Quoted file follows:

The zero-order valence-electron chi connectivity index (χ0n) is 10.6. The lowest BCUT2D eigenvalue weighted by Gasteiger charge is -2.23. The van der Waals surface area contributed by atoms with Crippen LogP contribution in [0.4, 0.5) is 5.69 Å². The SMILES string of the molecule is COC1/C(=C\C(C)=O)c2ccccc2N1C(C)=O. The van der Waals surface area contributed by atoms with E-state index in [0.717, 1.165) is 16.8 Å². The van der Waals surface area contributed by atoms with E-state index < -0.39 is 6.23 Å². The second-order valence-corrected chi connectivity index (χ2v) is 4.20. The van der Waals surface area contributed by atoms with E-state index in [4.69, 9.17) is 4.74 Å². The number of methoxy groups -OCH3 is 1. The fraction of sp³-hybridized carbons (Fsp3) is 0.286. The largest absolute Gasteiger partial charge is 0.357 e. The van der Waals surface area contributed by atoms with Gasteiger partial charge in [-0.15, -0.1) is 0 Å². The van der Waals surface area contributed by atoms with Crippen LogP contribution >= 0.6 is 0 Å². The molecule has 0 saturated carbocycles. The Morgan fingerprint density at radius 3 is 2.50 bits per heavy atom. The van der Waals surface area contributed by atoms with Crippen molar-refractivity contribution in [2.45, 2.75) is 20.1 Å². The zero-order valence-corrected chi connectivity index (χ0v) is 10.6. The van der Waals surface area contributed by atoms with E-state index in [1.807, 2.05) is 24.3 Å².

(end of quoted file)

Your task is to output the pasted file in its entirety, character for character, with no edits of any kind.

The zero-order valence-electron chi connectivity index (χ0n) is 10.6. The lowest BCUT2D eigenvalue weighted by Gasteiger charge is -2.23. The van der Waals surface area contributed by atoms with Crippen LogP contribution in [0.4, 0.5) is 5.69 Å². The SMILES string of the molecule is COC1/C(=C\C(C)=O)c2ccccc2N1C(C)=O. The van der Waals surface area contributed by atoms with E-state index in [0.717, 1.165) is 16.8 Å². The van der Waals surface area contributed by atoms with E-state index < -0.39 is 6.23 Å². The second-order valence-corrected chi connectivity index (χ2v) is 4.20. The van der Waals surface area contributed by atoms with E-state index in [4.69, 9.17) is 4.74 Å². The number of methoxy groups -OCH3 is 1. The fraction of sp³-hybridized carbons (Fsp3) is 0.286. The largest absolute Gasteiger partial charge is 0.357 e. The van der Waals surface area contributed by atoms with Gasteiger partial charge in [-0.15, -0.1) is 0 Å². The van der Waals surface area contributed by atoms with Crippen LogP contribution >= 0.6 is 0 Å². The molecule has 0 saturated carbocycles. The Morgan fingerprint density at radius 3 is 2.50 bits per heavy atom. The van der Waals surface area contributed by atoms with Crippen molar-refractivity contribution in [2.45, 2.75) is 20.1 Å². The zero-order valence-corrected chi connectivity index (χ0v) is 10.6. The van der Waals surface area contributed by atoms with E-state index in [1.807, 2.05) is 24.3 Å².